Clarified mPP is used in the tests as described below to show the advantages of the invention because manufacturers currently add a clarifying agent and do not provide a commercially available mPP resin made with a nucleating agent in the melt flow range of interest. However, the mPP resins may be used if desired without a clarifying agent or nucleating agent that will provide the same physical strength and barrier property results, but possess poor clarity.
In a preferred embodiment of the invention, the mPP resin bottles are made of mPP alone. Results have shown that mPP alone in these bottles provides adequate barrier properties. However, in another embodiment, as shown for example in FIGS. 7 and 8, the bottles may optionally have a barrier coating as a layer on the inside wall and/or outside wall of the bottle to enhance barrier properties in situations requiring an extra barrier due to the nature of the particular fragrance oil. These enhanced barrier properties include having a use/storage temperature above 50° C., preventing permeation of fragrances/composition from the bottle, preventing oxygen permeation into the bottle, and reducing migration of water into the bottle from the atmosphere.
In comparison to the mPP resin of the invention, other resins provide good barrier properties also, such as Barex® resin, but are expensive. Certain resins also have other disadvantages/problems when used for holding fragrance oils due to permeation of fragrance and/or oxygen through the material or causing rapid deterioration of physical properties (i.e., environmental stress cracking issues).
In another embodiment, the mPP resin bottles may have a thin film on the walls of the bottle, such as an adhering layer, to join a barrier coating to the mPP bottle. The mPP bottle of the invention provides enhanced barrier properties with or without a barrier coating layer. Accordingly, a preferred embodiment of the mPP bottles of the invention does not have a barrier coating on the interior wall or exterior wall of the mPP bottle. As such, the mPP bottles can be manufactured without using special coating procedures to apply a barrier coating involving the use of a solvent and stripping of the solvent. However, the mPP bottles may optionally have a barrier coating layer with or without an adhesive layer.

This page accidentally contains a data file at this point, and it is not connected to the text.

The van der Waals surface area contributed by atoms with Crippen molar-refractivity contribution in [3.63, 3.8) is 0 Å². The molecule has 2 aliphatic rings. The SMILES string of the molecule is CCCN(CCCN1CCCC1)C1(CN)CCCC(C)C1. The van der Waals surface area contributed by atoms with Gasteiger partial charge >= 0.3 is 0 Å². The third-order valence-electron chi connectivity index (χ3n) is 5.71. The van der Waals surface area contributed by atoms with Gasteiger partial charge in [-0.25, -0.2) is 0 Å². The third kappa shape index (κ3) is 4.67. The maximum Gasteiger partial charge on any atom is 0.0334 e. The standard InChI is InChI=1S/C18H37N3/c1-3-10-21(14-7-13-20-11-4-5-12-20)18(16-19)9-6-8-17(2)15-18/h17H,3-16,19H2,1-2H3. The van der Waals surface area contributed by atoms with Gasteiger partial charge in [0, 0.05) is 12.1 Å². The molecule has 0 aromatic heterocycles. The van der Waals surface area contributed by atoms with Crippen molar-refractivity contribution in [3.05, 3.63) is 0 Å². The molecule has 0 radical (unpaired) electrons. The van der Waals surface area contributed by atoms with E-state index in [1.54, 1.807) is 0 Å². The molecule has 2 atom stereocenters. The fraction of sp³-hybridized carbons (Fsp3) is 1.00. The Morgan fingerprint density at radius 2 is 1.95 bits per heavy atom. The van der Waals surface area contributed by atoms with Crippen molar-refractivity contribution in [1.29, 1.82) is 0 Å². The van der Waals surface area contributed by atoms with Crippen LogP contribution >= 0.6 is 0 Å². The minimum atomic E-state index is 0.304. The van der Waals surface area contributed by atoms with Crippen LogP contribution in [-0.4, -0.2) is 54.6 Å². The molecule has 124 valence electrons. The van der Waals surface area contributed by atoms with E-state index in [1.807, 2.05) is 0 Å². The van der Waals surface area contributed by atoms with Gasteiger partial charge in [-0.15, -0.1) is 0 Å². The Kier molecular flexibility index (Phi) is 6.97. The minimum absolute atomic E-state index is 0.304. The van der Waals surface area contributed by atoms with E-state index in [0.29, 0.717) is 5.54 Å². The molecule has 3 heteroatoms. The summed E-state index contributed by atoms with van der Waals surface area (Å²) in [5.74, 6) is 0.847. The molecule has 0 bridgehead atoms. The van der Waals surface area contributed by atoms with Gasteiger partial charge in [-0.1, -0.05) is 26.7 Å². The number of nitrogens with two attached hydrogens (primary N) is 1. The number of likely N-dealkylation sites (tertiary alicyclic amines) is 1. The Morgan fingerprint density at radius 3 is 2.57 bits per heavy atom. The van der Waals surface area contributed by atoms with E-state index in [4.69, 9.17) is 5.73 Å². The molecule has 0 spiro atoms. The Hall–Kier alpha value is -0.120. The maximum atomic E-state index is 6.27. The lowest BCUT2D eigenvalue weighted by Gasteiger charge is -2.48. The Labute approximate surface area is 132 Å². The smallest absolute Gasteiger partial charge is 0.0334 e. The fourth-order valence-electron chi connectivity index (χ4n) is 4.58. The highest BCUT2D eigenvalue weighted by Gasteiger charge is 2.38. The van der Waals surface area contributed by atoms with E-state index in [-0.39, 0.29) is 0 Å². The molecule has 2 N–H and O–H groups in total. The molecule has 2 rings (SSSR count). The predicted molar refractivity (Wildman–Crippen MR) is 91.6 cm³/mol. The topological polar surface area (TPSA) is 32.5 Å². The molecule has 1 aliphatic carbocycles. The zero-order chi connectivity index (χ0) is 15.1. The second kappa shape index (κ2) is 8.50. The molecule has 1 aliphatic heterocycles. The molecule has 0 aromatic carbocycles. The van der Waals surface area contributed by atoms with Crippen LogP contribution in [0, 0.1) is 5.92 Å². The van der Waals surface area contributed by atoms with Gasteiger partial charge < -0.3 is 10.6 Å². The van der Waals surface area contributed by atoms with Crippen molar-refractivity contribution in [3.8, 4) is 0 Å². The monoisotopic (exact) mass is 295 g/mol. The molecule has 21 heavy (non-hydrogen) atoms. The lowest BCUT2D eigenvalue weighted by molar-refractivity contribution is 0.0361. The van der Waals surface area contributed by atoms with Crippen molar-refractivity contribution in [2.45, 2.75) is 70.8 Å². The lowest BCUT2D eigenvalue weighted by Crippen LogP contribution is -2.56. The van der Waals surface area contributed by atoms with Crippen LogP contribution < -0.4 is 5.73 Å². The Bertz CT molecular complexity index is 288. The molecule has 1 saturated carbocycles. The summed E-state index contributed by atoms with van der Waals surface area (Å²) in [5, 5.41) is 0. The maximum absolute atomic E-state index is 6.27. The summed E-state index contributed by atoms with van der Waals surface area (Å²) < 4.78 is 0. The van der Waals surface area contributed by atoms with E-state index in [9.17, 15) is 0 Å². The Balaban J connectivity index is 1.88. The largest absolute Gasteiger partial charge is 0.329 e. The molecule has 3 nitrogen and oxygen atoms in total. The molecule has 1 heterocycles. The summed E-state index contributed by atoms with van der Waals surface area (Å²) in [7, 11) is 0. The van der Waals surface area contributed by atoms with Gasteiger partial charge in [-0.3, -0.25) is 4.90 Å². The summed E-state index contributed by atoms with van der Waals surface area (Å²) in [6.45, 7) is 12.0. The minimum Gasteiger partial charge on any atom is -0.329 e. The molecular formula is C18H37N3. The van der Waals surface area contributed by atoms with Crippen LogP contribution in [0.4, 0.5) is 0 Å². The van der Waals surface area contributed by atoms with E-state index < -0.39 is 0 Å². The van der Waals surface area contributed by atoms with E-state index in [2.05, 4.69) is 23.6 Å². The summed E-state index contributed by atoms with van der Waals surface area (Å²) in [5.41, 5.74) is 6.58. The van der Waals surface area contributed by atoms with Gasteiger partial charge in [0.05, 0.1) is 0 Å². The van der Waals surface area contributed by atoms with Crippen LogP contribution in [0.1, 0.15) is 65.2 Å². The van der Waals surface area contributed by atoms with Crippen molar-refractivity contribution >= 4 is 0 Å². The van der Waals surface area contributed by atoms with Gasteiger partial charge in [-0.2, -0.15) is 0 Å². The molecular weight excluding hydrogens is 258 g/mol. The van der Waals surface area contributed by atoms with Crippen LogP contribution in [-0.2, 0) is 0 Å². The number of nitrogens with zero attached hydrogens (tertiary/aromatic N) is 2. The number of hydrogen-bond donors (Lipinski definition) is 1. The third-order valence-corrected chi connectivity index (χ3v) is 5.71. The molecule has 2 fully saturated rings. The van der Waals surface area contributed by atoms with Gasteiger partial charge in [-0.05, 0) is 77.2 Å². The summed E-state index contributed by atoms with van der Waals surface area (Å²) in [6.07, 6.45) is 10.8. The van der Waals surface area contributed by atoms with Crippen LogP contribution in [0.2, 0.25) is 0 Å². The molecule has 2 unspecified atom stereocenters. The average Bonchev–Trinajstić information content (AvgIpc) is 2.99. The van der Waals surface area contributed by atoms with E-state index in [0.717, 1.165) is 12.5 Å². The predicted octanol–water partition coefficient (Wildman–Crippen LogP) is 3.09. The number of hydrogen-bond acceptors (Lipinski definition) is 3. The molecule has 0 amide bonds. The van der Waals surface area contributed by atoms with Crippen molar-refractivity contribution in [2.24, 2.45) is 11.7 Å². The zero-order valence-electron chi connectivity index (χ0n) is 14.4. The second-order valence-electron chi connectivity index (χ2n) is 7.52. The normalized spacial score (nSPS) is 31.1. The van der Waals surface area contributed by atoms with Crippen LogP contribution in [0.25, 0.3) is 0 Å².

Accordingly, the mPP resin bottles of the invention provide enhanced barrier properties such as preventing permeation and therefore preventing loss of product, permeation of oxygen into the bottle that could cause unwanted oxidation of certain fragrance components, or preventing weight gain due to permeation of water into the bottle. Additional enhanced barrier properties of the mPP bottles include good clarity and predetermined physical properties of the bottles for delivery of fragrance oils. These predetermined physical properties include, but are not limited to, increased top load strength, flexural modulus strength, and impact resistance.
The mPP bottles may also be fluorinated such as by exposure to fluorine gas. Fluorination improves barrier properties against fragrance permeation. Fluorination, however, does not significantly reduce oxygen permeation. Fluorination is described further below in relation to the examples.